Walled Gardens

Post two of two on on truth, and the path it leads out of despair.
Flush with late summer’s riches, I lay on a stony beach by a river in a gentle-seeming wood. This is a deceptive time in the temperate lands, when the kindness of the sun’s fat rays at noon belies the imperative of the tasks of which the early dusk and biting dawn remind. Bounded on all sides by civilization, offering no opportunities for unmatched feats of mountaineering, these broad acres, too, are deceptive; the tourist-clogged trailheads are but tame speckles across a wild and untracked land, full of the capacity for cruel and deadly indifference to my soft-bodied wanderings.

A question emerged: what, within me, are these dark wilds, and what is without? What stores must I put up ahead of the waning light?

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The information firehose is at full blast right now, pinning me to the wall with a freezing torrent of threats and insults and urgency to act, lest all be lost. Everywhere I look, I’m told that the end is nigh, and only if I throw myself into the breach is there a chance of averting it, and even then, the chance is slim and the enemy constantly morphing in form and growing in strength.

I have no reason to doubt this; one need not be an accomplished student of history to recognize the patterns. Certainly, the actions of groups of people, manipulated to madness by zealots and then by each other, have often been directed to destructive and tyrannical ends. At times, it has been the actions of opposing individuals and groups that have amended or averted such outcomes. Where persuasion has a chance of prevailing, it is not wasted.

But in every case, at every turn, what I’m being told is this: “someone or some group is doing something harmful and YOU HAVE TO CONVINCE THEM OR FORCE THEM IF NECESSARY TO DO SOMETHING ELSE INSTEAD OR YOUR WORLD IS GOING TO BE DESTROYED!!!” (emphasis in the original). Entirely possible. Again, history is replete with examples of Really Bad Things, that many people could see were bad things, but they happened anyway because the people who wanted them had power.

The problem with this line of thought is that, in every case, I’m supposed to take it on myself to make someone else do something. And that, my friends, is the definition of being in someone else’s business. What other people do is simply not in my control. I can try to influence it, I can try to protect myself from it, I can make clear the perimeter I am willing to defend, but that’s the limit of my reach. Everything else is hope and prayer.

And yet, there is much that IS within my control, and that is hard work, and worthy. Within the boundaries of this wood is an entire cosmos to explore and territory to tame. And in the taming of it is the answer to what actions I must take, be they inward, or outward. And these actions DO affect the great gyres in the world.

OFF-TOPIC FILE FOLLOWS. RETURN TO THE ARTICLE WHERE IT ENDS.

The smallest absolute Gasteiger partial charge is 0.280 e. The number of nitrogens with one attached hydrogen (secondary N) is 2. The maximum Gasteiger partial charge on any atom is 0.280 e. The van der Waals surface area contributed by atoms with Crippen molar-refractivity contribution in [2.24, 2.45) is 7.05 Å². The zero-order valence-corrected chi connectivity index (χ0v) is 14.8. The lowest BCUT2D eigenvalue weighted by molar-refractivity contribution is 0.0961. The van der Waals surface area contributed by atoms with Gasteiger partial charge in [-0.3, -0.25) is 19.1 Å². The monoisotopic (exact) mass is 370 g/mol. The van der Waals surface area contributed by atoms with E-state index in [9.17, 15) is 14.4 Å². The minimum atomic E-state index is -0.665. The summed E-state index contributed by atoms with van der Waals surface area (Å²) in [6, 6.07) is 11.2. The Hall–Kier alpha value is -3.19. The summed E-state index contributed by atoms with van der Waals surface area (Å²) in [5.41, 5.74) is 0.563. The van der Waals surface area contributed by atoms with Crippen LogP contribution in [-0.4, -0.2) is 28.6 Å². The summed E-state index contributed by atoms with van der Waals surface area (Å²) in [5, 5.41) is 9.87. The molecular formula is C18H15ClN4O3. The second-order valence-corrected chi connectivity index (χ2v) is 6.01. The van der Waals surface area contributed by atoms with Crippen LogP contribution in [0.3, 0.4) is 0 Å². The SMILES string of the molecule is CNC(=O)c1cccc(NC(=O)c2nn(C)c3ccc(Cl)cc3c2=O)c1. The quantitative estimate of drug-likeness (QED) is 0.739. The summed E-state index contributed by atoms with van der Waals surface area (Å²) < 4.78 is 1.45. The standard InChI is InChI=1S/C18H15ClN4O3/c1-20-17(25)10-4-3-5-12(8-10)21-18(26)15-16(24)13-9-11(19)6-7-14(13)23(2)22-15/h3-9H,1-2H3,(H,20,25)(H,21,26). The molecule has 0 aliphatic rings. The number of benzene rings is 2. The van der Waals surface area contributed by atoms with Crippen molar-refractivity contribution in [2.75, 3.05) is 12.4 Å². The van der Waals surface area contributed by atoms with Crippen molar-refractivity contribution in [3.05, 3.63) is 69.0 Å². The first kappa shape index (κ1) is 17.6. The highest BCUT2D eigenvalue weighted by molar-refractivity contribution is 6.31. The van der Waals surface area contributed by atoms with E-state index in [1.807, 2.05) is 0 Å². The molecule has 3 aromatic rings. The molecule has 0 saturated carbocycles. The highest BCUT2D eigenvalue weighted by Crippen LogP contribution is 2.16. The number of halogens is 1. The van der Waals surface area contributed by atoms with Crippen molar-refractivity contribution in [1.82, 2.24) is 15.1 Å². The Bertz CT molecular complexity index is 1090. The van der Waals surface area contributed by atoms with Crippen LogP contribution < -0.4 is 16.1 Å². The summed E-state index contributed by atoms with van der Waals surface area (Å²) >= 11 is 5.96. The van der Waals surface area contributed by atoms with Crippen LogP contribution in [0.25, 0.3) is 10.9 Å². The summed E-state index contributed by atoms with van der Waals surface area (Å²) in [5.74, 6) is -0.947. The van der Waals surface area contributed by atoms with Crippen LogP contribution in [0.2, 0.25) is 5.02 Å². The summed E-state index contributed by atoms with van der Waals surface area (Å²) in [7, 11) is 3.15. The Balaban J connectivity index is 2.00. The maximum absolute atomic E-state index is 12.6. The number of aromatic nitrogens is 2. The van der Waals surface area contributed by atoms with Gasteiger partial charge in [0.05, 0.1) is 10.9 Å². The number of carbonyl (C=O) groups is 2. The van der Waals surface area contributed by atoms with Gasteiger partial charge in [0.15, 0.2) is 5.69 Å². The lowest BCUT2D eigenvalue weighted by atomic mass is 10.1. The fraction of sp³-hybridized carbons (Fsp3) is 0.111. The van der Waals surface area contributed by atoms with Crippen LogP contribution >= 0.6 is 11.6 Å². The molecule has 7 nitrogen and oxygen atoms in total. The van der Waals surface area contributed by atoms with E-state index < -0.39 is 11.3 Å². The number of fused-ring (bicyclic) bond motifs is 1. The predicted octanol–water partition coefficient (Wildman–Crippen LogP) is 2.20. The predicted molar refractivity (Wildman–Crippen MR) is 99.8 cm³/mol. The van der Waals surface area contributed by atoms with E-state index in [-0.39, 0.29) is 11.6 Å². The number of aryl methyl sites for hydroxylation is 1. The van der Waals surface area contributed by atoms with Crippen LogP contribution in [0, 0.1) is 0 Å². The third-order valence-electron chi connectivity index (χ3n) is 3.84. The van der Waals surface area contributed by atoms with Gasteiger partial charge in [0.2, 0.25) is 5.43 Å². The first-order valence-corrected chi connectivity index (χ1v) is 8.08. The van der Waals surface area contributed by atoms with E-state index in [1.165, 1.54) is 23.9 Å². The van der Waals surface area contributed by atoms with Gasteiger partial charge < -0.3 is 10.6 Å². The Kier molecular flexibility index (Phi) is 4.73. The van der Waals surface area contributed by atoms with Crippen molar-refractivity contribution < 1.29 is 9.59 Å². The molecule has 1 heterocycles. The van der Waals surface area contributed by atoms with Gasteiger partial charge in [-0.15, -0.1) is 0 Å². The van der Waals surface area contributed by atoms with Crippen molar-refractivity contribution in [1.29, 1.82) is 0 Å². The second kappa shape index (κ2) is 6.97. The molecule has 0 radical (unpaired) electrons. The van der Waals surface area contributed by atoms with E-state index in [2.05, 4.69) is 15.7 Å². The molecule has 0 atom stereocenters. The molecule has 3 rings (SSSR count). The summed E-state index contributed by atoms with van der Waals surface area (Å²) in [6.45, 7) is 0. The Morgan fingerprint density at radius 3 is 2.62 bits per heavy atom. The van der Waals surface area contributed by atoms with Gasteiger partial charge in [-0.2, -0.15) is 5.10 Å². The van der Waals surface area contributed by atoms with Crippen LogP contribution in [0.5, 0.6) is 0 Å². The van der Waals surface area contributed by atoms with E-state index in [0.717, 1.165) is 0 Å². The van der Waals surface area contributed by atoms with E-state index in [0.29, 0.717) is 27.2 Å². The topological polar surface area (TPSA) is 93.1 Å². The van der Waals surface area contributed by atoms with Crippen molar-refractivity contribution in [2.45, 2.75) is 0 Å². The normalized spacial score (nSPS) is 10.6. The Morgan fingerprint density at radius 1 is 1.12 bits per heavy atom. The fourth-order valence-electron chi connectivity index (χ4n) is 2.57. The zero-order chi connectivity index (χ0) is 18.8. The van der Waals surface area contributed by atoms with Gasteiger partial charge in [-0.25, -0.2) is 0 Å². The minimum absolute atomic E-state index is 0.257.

Am I telling the truth to myself, am I telling the truth to others when not doing so would constitute a lie? (This latter distinction is important; barfing all my internal monologue onto others or demanding that everyone bear witness to my opinion is seeking attention and validation, not acting with integrity, but staying silent when I can feel in myself that I am compromised if I do so is avoidant).

When I need the strength to go without hope or aid into the dark, when every step is a choice to take the action my heart knows I must take, against overwhelming odds and evil forces intent on my destruction, when the alternative is to pretend that I can return to an ignorant bliss, I turn to Tolkien, and read The Lord of the Rings. The Eye abhors truth; it resents and would destroy the gardens of those that tend it, no matter how small they are. That is its nature, and purpose, and I am grateful for it, as it serves to keep me honest. How would I test my bravery were there no challenge to it? Why toil at the harvest when there is no frost?

To be true when you perceive a falsehood take courage. It is the quest, and it does, indeed, stand on the knife’s edge, at all times. To stray is to fail. The Tower terrorizes with the Eye, manipulates with the Mouth, and much of this is done in such a way that the lackeys of corruption believe themselves to be righteous warriors.

But to stray means to abandon courage, to abandon hope, to abandon truth. The Tower is strong and there is no shame in losing the battle against it, there’s no shame in having the ring pried from my fingers. But there is shame in choosing to cast it from me into the keeping of another, shame in pretending that hiding from the Eye is righteous; there is shame in standing on the brink and choosing to put it on my finger instead.

There is shame in cowardice. And so my path is easy, and also hard; when I know how to identify the moments at which I am being offered a choice between denying or declaring what I perceive to be true, between cowardice and courage, my job is to choose the latter.

That’s all I can do. But it is much, and it moves the world.

I encountered a question yesterday, and it is profound. The teacher asked, why are you here? My answer arose immediately, but in new language in myself that I hadn’t heard before: I’m here to suffer. I’m here to bear pain, to feel joy, to want, to feast. That is the way chosen for me at the spark of conception, and at the drawing of first breath. There is no greater gift than to spend these hundred years among the wilds and the walls. The pull of attachment and the release of discernment, the torment of clinging and the peace of love; these are the gifts of this wilderness.

My task to burn my little way of truth, from spark to ash, leaving only the path I cleared, for others to tend.

In Truth
Essay one of two on truth, and the path it leads out of despair.